Hurricane Isaias is creeping towards Florida on Saturday and is expected to make landfall sometime late on Saturday night or early on Sunday morning. The latest models from the National Hurricane Service show the storm making contact with the eastern side of the peninsula at 8 a.m. ET on Sunday. However, it is still difficult to say when severe weather conditions will start and stop.
Isaias reached official hurricane status early on Saturday morning, after devastating the Dominican Republic and Puerto Rico. The storm is moving northwest towards Florida at about 12 miles per hour, with sustained wind speeds of about 85 miles per hour. The official Hurricane Warning is in effect beginning at 11 a.m. ET in parts of Florida, although the most severe conditions there will likely start late on Saturday night. Current models show the storm sweeping up the entirety of the east coast.
The latest graphics from the National Hurricane Center trace Isaias' movement along the eastern coast of Florida throughout the day on Sunday. It will make it to the northern corner of the state around 8 a.m. ET on Monday morning, judging by the current projections, and continue up the southern states. At around 8 a.m. ET on Tuesday, it will pass by the coast of North Carolina, at which point it will slow down and decrease in severity.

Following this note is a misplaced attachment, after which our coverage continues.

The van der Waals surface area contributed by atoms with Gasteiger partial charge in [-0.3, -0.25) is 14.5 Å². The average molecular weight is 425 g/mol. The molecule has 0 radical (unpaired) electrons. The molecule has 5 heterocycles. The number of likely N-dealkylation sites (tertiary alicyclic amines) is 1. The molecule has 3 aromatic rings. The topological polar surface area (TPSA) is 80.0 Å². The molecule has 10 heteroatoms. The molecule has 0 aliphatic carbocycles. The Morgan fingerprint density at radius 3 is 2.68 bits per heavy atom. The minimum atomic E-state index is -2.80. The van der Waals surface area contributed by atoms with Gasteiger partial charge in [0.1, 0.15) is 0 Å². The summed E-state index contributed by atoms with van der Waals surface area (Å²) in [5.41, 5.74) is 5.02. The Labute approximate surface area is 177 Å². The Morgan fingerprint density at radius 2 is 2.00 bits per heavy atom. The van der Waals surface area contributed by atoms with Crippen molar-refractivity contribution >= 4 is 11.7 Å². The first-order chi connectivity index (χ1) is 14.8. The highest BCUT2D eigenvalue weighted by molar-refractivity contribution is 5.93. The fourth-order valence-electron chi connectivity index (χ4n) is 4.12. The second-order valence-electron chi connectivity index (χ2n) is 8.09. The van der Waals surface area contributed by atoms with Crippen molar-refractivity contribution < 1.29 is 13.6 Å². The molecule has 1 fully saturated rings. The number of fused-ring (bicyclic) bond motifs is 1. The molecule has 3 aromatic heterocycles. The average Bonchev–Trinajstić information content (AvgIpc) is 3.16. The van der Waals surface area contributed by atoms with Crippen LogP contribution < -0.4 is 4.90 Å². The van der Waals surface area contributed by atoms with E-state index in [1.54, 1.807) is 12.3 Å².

Still, Experts expect Isaias to continue along the east coast, bringing severe winds to the nation's capital, then to the mid-Atlantic and New England coasts. It will even collide directly with Nova Scotia if meteorologists are correct.
Isaias is expected to bring about six inches of rain to Florida, after dropping eight inches of rain on the Bahamas during the day on Saturday. The islands of the Caribbean have already been badly damaged by the storm — particularly the Dominican Republic and Puerto Rico on Thursday and Friday. According to The Weather Channel, the Dominican Republic already has two confirmed deaths from the storm — a middle-aged man who was killed by a fallen power line, and a 5-year-old boy who was killed when a tree crushed his house.
It is estimated that hundreds of thousands of people in the two islands are currently stuck without drinking water or electricity. The National Guard has been deployed to assist with the relief efforts, but the storm has complicated those operations. In the meantime, communities in Florid and beyond are preparing.